I picked TruePillars as my initial lending platform specifically for the ability to choose individual loans to allow for full control over my portfolio. This will allow me to build up my portfolio in a manner that I am comfortable with. The first strategic goal for me is to develop diversification. Peer to peer lending is diversification from other investments such as shares or property, however within every investment class there is an element of diversification to minimise risk. In the case of peer to peer lending, diversification is ensuring your money is spread across as many different loans as possible. By doing this you reduce your exposure to any single loan defaulting and still make a profit from the remaining portfolio of loan investments. While diversification on the surface may seem fairly straight forward, it is important to have a plan as to what diversification looks like to you and how you intent to achieve it.
There are two main elements to my diversification strategy:
- The number of loans and the collective percentage of my investment in each (exposure)
- The range of industries I’m lending too
Exposure of your loans
My current focus is a short term target around the quantity of loans I’m involved in. Presently I’m aiming to achieve no loan at greater than 5% of my total loan portfolio value which I plan to accomplish over the first few months of investing. To put this in perspective it means I need to acquire a minimum of 20 loans of equal value to make up my portfolio. There are several important reasons why you should think about and set you own exposure target. The main reasons are
- Helps define your maximum investment per loan
- Helps define your total minimum investment required
- Helps keep your total portfolio profitable in the event of a single loan default
I’ll use the TruePillars site to give an example of what your portfolio would look like considering the above. TruePillars have a $50 minimum investment into new loans. If we set this as our maximum investment per loan, we will be able to calculate how much money we need to invest across multiple loans to achieve the target diversification. Put simply you need to invest $50 x 20 loans = $1,000. Sticking to the maximum individual loan amount while increasing the number of loans post your target will further lower your individual exposure. I’ve set my target per loan and I don’t plan to exceed it regardless of the size of my portfolio. If you are concerned about any one investment, you can calculate the individual loan exposure by taking the value of the loan and dividing it by the total value of all loan investments.
What I’ve experienced is it was not possible to meet my diversification target when I first started investing. This was because there was insufficient new and existing loans available for purchase and it’s something you may experience too when first starting out. To overcome this, my plan is to regularly add capital and buying new and existing loans as they become available. While I’m not quite at my diversification target yet, I’m well on my way with what I’ve found to be a fairly active new and existing loans market.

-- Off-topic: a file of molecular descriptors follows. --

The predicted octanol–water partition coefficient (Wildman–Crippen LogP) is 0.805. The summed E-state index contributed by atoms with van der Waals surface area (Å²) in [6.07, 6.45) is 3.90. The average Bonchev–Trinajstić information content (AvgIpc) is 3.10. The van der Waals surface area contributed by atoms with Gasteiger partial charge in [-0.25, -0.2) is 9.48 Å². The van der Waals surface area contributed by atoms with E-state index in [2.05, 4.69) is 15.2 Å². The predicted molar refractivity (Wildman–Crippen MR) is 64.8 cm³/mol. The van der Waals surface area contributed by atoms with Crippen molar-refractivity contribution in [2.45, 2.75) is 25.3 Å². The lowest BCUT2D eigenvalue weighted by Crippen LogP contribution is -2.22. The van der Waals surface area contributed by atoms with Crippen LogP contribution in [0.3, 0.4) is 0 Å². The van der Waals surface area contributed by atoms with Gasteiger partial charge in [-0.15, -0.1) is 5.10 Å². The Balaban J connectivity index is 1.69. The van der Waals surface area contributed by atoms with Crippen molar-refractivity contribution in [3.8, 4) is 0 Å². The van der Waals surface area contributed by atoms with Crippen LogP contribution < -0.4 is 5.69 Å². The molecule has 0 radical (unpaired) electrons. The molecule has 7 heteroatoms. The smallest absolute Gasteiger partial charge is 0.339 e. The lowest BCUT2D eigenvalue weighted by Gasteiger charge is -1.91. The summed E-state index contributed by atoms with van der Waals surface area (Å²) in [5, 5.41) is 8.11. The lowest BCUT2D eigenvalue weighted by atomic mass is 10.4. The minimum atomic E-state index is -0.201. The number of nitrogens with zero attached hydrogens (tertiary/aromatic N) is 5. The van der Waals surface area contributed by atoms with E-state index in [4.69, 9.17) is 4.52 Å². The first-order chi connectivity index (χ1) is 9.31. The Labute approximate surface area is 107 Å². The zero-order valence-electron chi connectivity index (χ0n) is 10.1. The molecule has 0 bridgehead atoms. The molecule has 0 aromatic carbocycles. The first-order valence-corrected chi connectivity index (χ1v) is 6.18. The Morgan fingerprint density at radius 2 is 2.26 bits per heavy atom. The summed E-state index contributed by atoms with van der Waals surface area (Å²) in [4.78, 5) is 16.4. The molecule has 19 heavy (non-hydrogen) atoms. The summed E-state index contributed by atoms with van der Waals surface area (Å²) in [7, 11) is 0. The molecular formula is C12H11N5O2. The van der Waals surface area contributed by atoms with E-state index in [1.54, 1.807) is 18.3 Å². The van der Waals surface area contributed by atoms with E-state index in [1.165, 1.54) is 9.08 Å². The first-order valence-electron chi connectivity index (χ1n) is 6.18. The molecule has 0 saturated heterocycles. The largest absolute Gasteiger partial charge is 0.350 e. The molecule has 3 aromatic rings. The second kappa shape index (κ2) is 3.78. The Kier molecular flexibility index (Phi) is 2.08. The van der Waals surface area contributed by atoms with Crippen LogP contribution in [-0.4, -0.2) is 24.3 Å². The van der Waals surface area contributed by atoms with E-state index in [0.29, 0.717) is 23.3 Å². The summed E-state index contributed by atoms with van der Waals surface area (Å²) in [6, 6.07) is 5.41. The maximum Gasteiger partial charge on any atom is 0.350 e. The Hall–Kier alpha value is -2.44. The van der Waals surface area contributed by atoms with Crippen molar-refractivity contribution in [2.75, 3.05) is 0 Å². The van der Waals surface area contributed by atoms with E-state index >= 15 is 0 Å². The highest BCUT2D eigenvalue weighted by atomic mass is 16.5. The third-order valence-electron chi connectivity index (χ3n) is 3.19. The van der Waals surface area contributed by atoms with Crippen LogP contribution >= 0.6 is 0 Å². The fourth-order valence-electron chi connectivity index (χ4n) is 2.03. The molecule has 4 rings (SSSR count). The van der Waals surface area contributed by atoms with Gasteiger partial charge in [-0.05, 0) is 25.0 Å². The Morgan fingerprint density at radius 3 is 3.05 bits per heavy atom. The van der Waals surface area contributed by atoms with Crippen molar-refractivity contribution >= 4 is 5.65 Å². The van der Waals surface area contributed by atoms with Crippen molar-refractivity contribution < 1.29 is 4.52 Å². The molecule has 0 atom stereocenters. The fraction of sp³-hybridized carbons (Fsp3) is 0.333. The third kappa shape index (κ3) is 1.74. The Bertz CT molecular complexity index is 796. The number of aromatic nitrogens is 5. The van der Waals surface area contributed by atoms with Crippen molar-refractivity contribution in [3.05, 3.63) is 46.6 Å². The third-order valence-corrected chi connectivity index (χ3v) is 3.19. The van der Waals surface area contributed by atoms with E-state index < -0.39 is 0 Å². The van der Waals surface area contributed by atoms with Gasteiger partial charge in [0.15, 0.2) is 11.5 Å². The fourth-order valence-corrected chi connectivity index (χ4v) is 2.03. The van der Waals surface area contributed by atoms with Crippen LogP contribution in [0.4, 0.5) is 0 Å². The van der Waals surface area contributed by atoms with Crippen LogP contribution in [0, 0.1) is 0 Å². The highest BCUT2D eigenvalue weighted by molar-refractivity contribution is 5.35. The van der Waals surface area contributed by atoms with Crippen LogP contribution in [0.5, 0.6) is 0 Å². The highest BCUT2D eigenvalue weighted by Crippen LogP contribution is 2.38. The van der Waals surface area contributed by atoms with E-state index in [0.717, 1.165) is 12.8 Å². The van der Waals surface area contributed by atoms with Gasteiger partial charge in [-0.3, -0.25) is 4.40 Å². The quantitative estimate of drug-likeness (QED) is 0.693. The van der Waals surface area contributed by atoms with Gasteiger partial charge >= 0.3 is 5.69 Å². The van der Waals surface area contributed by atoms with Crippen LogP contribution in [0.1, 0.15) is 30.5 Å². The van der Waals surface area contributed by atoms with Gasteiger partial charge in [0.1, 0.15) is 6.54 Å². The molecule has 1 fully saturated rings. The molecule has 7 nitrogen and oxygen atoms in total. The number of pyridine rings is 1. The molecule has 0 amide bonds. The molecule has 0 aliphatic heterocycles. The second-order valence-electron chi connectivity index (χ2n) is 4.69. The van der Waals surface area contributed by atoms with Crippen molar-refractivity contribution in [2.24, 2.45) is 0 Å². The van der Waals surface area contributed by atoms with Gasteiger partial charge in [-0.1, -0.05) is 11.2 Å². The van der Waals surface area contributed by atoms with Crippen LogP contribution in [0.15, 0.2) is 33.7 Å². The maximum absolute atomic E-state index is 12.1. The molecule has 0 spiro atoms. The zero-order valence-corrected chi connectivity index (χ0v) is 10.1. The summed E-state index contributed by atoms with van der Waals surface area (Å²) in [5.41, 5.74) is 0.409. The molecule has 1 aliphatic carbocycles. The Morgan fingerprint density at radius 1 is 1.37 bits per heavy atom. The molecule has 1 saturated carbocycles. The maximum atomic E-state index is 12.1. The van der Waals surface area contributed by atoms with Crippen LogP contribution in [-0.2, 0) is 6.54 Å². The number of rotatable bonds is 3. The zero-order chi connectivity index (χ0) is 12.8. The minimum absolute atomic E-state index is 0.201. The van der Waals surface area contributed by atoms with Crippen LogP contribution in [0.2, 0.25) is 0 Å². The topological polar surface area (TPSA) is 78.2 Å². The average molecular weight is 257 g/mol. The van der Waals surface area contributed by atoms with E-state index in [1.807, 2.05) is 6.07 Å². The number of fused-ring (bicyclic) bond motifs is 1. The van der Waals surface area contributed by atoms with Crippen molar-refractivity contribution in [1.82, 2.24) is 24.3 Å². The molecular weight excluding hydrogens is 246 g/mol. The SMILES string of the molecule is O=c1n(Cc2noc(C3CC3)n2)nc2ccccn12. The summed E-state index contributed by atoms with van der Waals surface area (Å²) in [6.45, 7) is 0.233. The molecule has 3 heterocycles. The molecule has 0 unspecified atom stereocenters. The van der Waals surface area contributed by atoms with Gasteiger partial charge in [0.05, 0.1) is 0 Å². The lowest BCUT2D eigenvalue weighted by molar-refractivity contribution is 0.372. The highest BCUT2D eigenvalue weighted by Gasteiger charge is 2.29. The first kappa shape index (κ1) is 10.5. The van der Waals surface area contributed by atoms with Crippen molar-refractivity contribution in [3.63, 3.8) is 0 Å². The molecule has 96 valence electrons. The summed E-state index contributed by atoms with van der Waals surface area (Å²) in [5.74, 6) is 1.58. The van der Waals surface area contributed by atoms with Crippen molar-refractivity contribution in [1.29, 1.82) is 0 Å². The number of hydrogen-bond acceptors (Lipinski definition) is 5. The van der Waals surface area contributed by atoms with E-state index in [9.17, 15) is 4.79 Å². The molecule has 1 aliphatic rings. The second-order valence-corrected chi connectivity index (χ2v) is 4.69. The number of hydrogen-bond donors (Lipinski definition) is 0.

Minimising individual loan exposure is important when it comes to overall portfolio performance. Ultimately you want the overall returns to exceed any losses you may incur from a loan default. Given TruePillars performance is indicated at 9% returns and has a current overall performance of 12%, a 5% exposure means even if one of my loans defaults, the most at risk is 5%. This potential loss should thus be covered by the overall return of the rest of the portfolio. As my portfolio grows the impact of a default reduces, providing I stick to my maximum individual loan investment limits. It also ensures that my portfolio remains more profitable overall.
Diversifying the industries into which your loans go
My secondary strategy for diversification is to deliberately consider the industry sectors of the loans I am investing in. I’ve not currently tracked how this has progressed to date, however I’ve managed to achieve reasonable diversification from automotive to food services, from recreational sports to building services and a few other sectors in between. Having exposure to different industries means you should have less risk in the event of market disruption to a particular industry that may affect their ability to pay back a loan.
Ultimately the goal of diversification is to ensure all your eggs are not in the one basket, quantitatively in terms of the amount of your loans, and qualitatively in the types of loans you’re contributing to.
Now that we have covered the basics of my diversification strategy my next blog will talk about how I’ve selected the loans I’ve invested in and what I look for when I assess whether to invest or not. This journey is only beginning and I’m sure the path will change as I adapt and refine the strategy as my lending experience grows. Interested to hear other people’s strategies and approaches as collectively we can learn, grow and succeed together.
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